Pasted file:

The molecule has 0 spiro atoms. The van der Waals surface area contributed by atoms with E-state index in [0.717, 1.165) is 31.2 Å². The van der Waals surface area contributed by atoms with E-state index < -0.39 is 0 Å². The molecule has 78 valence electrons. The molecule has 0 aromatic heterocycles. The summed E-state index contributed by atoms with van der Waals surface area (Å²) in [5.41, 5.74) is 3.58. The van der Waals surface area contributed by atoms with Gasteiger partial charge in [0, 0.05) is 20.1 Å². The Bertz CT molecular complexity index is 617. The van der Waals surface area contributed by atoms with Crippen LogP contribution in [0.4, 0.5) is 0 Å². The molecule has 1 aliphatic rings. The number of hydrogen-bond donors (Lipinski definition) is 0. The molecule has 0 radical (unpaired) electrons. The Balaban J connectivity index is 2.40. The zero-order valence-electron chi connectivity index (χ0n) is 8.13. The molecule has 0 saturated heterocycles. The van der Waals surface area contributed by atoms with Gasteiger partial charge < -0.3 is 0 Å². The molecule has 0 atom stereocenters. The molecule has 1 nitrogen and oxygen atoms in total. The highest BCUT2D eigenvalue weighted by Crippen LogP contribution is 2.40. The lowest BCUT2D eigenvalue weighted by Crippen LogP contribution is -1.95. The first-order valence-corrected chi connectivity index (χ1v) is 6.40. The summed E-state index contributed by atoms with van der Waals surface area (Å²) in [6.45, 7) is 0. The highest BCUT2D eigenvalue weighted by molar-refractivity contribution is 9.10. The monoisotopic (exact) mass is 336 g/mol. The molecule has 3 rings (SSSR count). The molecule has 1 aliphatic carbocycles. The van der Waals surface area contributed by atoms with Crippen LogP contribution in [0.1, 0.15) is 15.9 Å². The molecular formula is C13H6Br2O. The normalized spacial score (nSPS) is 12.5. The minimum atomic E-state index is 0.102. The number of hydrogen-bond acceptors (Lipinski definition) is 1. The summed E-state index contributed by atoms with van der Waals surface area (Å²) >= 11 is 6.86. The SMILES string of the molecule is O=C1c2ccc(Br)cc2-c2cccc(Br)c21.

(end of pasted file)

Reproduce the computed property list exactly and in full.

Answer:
The molecule has 0 spiro atoms. The van der Waals surface area contributed by atoms with E-state index in [0.717, 1.165) is 31.2 Å². The van der Waals surface area contributed by atoms with E-state index < -0.39 is 0 Å². The molecule has 78 valence electrons. The molecule has 0 aromatic heterocycles. The summed E-state index contributed by atoms with van der Waals surface area (Å²) in [5.41, 5.74) is 3.58. The van der Waals surface area contributed by atoms with Gasteiger partial charge in [0, 0.05) is 20.1 Å². The Bertz CT molecular complexity index is 617. The van der Waals surface area contributed by atoms with Crippen LogP contribution in [0.4, 0.5) is 0 Å². The molecule has 1 aliphatic rings. The number of hydrogen-bond donors (Lipinski definition) is 0. The molecule has 0 radical (unpaired) electrons. The Balaban J connectivity index is 2.40. The zero-order valence-electron chi connectivity index (χ0n) is 8.13. The molecule has 0 saturated heterocycles. The van der Waals surface area contributed by atoms with Gasteiger partial charge < -0.3 is 0 Å². The molecule has 0 atom stereocenters. The molecule has 1 nitrogen and oxygen atoms in total. The highest BCUT2D eigenvalue weighted by Crippen LogP contribution is 2.40. The lowest BCUT2D eigenvalue weighted by Crippen LogP contribution is -1.95. The first-order valence-corrected chi connectivity index (χ1v) is 6.40. The summed E-state index contributed by atoms with van der Waals surface area (Å²) in [6.45, 7) is 0. The highest BCUT2D eigenvalue weighted by molar-refractivity contribution is 9.10. The monoisotopic (exact) mass is 336 g/mol. The molecule has 3 rings (SSSR count). The molecule has 1 aliphatic carbocycles. The van der Waals surface area contributed by atoms with Crippen LogP contribution in [0.1, 0.15) is 15.9 Å². The molecular formula is C13H6Br2O. The normalized spacial score (nSPS) is 12.5. The minimum atomic E-state index is 0.102. The number of hydrogen-bond acceptors (Lipinski definition) is 1. The summed E-state index contributed by atoms with van der Waals surface area (Å²) >= 11 is 6.86. The SMILES string of the molecule is O=C1c2ccc(Br)cc2-c2cccc(Br)c21.